Global Hydropower Development
Mathis Rogner, International Hydropower Association (IHA)

Hydropower development in South-East Europe
Ayse Filiz Kolat, Statkraft, Turkey

Hydropower in South Eastern Europe – the investors view
Aydin Düğencioğlu, IHES A.Ş

Hydropower development in Turkey
Necati Ağiralioğlu, Istanbul Technical University

Impact of liberalization on hydropower market in Turkey
Serkan Karakus, Directorate of State Hydraulic

11:15 - 13:00 Session 2 - The future role of hydropower
Chair: Ali Uyumaz, Istanbul Technical University

Technological innovation in the field Hydropower
Oliver Teller, GE & ALSTOM Energy

The need for flexibility and energy storage
Ånund Killingtveit and Atle Harby, Centre of Environmental Design of Renewable Energy, Norway

Storage as a flexibility option for the European energy system: The role of hydro storage, its opportunities and constraints
Andreas Zucker, Institute for Energy and Transport, Directorate-General Joint Research Centre, European Commission

Hydropower planning and scheduling in the future
Carl Fredrik Tjeransen, Powel Norway

Q & A, discussion

14:00 - 15:30 Session 3 - Climate change and sustainability
Chair: Atle Harby, Centre of Environmental Design of Renewable Energy, Norway

Climate change and future role of hydropower
Ånund Killingtveit, Centre of Environmental Design of Renewable Energy, Norway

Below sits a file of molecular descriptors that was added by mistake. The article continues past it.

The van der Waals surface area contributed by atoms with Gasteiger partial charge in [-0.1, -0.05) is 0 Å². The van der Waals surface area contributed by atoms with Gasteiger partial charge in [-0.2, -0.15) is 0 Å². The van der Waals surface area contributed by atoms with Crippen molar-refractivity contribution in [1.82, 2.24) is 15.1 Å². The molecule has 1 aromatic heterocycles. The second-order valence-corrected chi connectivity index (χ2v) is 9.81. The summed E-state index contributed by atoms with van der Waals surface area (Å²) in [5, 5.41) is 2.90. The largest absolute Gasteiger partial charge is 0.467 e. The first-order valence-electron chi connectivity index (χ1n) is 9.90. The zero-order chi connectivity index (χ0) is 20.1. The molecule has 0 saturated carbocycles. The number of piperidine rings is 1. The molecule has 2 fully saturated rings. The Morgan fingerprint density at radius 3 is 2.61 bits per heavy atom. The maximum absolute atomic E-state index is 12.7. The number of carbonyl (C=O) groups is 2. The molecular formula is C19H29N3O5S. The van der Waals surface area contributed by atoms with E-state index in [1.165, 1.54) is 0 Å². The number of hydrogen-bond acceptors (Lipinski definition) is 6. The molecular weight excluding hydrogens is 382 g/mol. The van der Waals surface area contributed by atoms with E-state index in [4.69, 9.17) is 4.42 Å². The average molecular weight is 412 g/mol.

Climate change and water resources
Ali Uyumaz, Istanbul Technical University, Turkey

Hydropower Sustainability Assessment Protocol
Simon Howard, International Hydropower Association (IHA)

A review of competition mechanism of bidding for an hydropower project
Emre Dulkar, Borusan EnbW

Q & A, discussion

15:45- 16:45 Session 4 - Hydropower and the environment
Chair: Simon Howard, International Hydropower Association (IHA)

Environmental design of hydropower
Atle Harby, Centre of Environmental Design of Renewable Energy, Norway

Water consumption and availability
Tor Haakon Bakken, Centre of Environmental Design of Renewable Energy, Norway

Renewable energy and their integration in the region (Case studies, etc)
Kostas Tigas, Centre for Renewable Energy Resources and Saving CRES - Greece

Q & A, discussion

16:45 - 17:30 Closing session - Conclusions
Moderators will wrap up the key messages and discussions from the sessions, and open for final Q & A and discussions

22 January 2016
09:00 - 13:00 Workshop

The research & Innovation pillar of the Energy Union: SET-Plan
Estathios Peteves, Institute for Energy and Transport, Directorate-General Joint Research Centre, European Commission

EU Water framework directive
Tor Haakon Bakken, Centre of Environmental Design of Renewable Energy, Norway

Smart Specialisation Energy Platform
Moritz Haller – Directorate Policy Support Coordination, Directorate-General Joint Research Centre, European Commission

Reconciling environmental and energy policy and regulation. Examples
Jens Aabel, Norwegian Water and Energy Directorate

Policy and regulation in the region
Western Balkans – Representatives and experts from the Western Balkan Countries

Day one was wrapped up with a summary from the moderators of the different sessions, before they opened up for questions from the audience. Photo: Ånund Killingtveit.